Low blood sugar means the dog has less energy and feels the need to eat more. In order to void all the additional food sugars they are consuming, the dog will have to drink more water and pee accordingly. Canine diabetes cannot be cured, but it can be managed through a regimen of diet, exercise and medication.

Does your dog pee when meeting people? Here’s what might be at play >>

The bottom line: Familiarize yourself with your dog’s peeing habits!

By itself, a dog peeing a lot should not be a cause for immediate concern. It may seem like strange advice, but watching your dog pee at every opportunity can be a boon to your dog’s health, especially as he grows older. Familiarize yourself with how, when, where and the number of times your dog urinates. It doesn’t take much practice or observation for a dog owner to learn to differentiate between peeing, marking and involuntary leaking. Make note of dramatic changes in the color of a dog’s pee, as well as any other changes in the dog’s energy level and eating habits.

Top photograph: Photography by Heinz Teh / Shutterstock.

63 thoughts on “Why Is My Dog Peeing So Much, Should I Worry?”

  1. Paulette Hamilton

    The family dog Mow started peeing in the kitchen at night when we leave the downstairs with the cat. I am not sure why she started peeing because she has lived with the cat for over three years, but in the last few months she just keeps peeing at different time During the day and night. It is becoming a little worrying, because at first it was only a small amount but now it seems to be a growing amount and she has gone backwards because sometimes she even poos in the kitchen when she has not done this for years. Can you Offer any advice, because we are getting a little bit concerned that she is either misbehaving or becoming unwell?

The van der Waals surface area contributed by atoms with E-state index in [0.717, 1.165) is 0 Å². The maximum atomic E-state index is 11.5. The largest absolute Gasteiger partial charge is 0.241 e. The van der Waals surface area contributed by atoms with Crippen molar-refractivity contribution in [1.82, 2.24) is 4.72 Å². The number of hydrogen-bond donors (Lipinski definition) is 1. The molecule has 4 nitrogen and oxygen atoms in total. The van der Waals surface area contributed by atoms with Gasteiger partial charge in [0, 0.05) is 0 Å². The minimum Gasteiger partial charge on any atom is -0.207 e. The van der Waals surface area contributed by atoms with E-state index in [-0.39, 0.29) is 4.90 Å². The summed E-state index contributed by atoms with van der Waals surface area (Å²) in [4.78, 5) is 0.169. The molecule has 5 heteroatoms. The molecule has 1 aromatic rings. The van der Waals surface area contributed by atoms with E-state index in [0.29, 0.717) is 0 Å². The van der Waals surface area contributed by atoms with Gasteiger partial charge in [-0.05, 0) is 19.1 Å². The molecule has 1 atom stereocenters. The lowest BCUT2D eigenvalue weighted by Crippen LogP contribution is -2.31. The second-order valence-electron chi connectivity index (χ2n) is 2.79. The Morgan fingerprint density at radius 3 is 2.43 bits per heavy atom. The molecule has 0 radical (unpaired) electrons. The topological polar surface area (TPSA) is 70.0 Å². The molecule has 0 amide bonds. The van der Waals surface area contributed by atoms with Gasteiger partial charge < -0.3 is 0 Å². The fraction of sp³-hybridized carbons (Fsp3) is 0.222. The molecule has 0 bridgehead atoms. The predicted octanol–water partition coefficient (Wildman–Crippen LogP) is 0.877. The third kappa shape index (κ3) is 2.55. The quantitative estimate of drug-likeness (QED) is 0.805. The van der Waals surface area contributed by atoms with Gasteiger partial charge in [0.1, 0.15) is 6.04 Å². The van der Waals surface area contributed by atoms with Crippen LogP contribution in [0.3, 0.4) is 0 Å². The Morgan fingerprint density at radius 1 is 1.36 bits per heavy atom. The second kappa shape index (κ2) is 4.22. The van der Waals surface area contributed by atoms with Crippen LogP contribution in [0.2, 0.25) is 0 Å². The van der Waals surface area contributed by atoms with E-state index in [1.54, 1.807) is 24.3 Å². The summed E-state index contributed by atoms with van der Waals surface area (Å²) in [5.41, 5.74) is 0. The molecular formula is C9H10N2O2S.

We have been at home for over seven months Due to the lockdown, but we have now started going out again. At first I thought this could be the reason for changing behaviour, but I am not sure because we do not leave her for long periods, we leave the telly on, and the cat is there with her. Can you offer any advice.

  2. My dog is a female pit. We recently got her spayed a few months ago and now I notice that a few weeks ago she started just sitting at the door instead of squealing to let us know she has to go. Her normal schedule before this was every 4-5 hours and sometimes she could wait longer. Now she’s having to go out to pee More frequently… she has never done this until now. What could it really be?